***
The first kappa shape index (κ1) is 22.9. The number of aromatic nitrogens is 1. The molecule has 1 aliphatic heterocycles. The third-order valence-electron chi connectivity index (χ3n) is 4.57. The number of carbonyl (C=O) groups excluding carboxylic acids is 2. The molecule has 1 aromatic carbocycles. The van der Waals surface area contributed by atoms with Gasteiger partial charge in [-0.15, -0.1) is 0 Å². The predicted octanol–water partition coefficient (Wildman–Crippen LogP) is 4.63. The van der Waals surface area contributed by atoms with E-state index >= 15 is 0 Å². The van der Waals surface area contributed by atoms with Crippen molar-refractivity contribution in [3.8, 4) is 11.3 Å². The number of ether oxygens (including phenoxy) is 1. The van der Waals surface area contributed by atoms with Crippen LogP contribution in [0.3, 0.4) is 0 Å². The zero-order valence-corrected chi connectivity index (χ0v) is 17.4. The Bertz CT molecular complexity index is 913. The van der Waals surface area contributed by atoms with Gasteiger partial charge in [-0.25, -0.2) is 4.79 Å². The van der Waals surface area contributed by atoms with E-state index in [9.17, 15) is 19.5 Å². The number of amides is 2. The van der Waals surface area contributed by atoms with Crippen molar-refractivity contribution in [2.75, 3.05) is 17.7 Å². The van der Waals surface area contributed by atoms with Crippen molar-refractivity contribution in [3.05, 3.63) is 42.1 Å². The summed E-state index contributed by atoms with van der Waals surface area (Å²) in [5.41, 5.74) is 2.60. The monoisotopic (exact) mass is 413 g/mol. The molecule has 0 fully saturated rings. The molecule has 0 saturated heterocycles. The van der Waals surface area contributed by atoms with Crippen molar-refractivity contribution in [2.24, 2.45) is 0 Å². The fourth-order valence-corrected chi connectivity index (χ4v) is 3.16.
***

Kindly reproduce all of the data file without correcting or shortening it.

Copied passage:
The first kappa shape index (κ1) is 22.9. The number of aromatic nitrogens is 1. The molecule has 1 aliphatic heterocycles. The third-order valence-electron chi connectivity index (χ3n) is 4.57. The number of carbonyl (C=O) groups excluding carboxylic acids is 2. The molecule has 1 aromatic carbocycles. The van der Waals surface area contributed by atoms with Gasteiger partial charge in [-0.15, -0.1) is 0 Å². The predicted octanol–water partition coefficient (Wildman–Crippen LogP) is 4.63. The van der Waals surface area contributed by atoms with E-state index >= 15 is 0 Å². The van der Waals surface area contributed by atoms with Crippen molar-refractivity contribution in [3.8, 4) is 11.3 Å². The number of ether oxygens (including phenoxy) is 1. The van der Waals surface area contributed by atoms with Crippen LogP contribution in [0.3, 0.4) is 0 Å². The zero-order valence-corrected chi connectivity index (χ0v) is 17.4. The Bertz CT molecular complexity index is 913. The van der Waals surface area contributed by atoms with Gasteiger partial charge in [-0.25, -0.2) is 4.79 Å². The van der Waals surface area contributed by atoms with E-state index in [9.17, 15) is 19.5 Å². The number of amides is 2. The van der Waals surface area contributed by atoms with Crippen molar-refractivity contribution in [2.75, 3.05) is 17.7 Å². The van der Waals surface area contributed by atoms with Crippen molar-refractivity contribution in [3.05, 3.63) is 42.1 Å². The summed E-state index contributed by atoms with van der Waals surface area (Å²) in [5.41, 5.74) is 2.60. The monoisotopic (exact) mass is 413 g/mol. The molecule has 0 fully saturated rings. The molecule has 0 saturated heterocycles. The van der Waals surface area contributed by atoms with Crippen molar-refractivity contribution in [2.24, 2.45) is 0 Å². The fourth-order valence-corrected chi connectivity index (χ4v) is 3.16.